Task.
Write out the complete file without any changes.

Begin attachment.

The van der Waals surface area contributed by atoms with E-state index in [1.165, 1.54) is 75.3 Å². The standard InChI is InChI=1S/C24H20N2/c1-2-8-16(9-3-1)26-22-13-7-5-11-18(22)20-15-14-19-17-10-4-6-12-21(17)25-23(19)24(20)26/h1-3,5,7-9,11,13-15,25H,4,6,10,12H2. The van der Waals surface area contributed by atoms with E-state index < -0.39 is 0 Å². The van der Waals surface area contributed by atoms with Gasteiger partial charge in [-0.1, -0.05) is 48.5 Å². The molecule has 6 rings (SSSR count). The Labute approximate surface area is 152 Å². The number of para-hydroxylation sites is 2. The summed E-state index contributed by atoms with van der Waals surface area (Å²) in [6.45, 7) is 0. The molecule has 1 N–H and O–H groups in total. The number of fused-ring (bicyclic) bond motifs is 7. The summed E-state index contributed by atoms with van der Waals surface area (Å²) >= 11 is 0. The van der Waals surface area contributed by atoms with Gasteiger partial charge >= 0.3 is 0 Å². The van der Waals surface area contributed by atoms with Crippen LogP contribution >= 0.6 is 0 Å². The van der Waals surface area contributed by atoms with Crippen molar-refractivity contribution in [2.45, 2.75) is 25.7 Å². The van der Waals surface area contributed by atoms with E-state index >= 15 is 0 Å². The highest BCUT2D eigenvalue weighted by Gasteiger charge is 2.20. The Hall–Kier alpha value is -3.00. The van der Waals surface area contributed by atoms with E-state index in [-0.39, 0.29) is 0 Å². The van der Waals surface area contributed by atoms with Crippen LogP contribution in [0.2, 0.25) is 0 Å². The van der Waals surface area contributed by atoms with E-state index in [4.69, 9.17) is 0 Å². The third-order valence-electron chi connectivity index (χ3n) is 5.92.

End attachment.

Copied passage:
The van der Waals surface area contributed by atoms with E-state index in [1.165, 1.54) is 75.3 Å². The standard InChI is InChI=1S/C24H20N2/c1-2-8-16(9-3-1)26-22-13-7-5-11-18(22)20-15-14-19-17-10-4-6-12-21(17)25-23(19)24(20)26/h1-3,5,7-9,11,13-15,25H,4,6,10,12H2. The van der Waals surface area contributed by atoms with E-state index < -0.39 is 0 Å². The van der Waals surface area contributed by atoms with Gasteiger partial charge in [-0.1, -0.05) is 48.5 Å². The molecule has 6 rings (SSSR count). The Labute approximate surface area is 152 Å². The number of para-hydroxylation sites is 2. The summed E-state index contributed by atoms with van der Waals surface area (Å²) in [6.45, 7) is 0. The molecule has 1 N–H and O–H groups in total. The number of fused-ring (bicyclic) bond motifs is 7. The summed E-state index contributed by atoms with van der Waals surface area (Å²) >= 11 is 0. The van der Waals surface area contributed by atoms with Gasteiger partial charge >= 0.3 is 0 Å². The van der Waals surface area contributed by atoms with Crippen LogP contribution >= 0.6 is 0 Å². The van der Waals surface area contributed by atoms with Crippen molar-refractivity contribution in [2.45, 2.75) is 25.7 Å². The van der Waals surface area contributed by atoms with E-state index >= 15 is 0 Å². The highest BCUT2D eigenvalue weighted by Gasteiger charge is 2.20. The Hall–Kier alpha value is -3.00. The van der Waals surface area contributed by atoms with E-state index in [-0.39, 0.29) is 0 Å². The van der Waals surface area contributed by atoms with Crippen LogP contribution in [0.2, 0.25) is 0 Å². The van der Waals surface area contributed by atoms with E-state index in [4.69, 9.17) is 0 Å². The third-order valence-electron chi connectivity index (χ3n) is 5.92.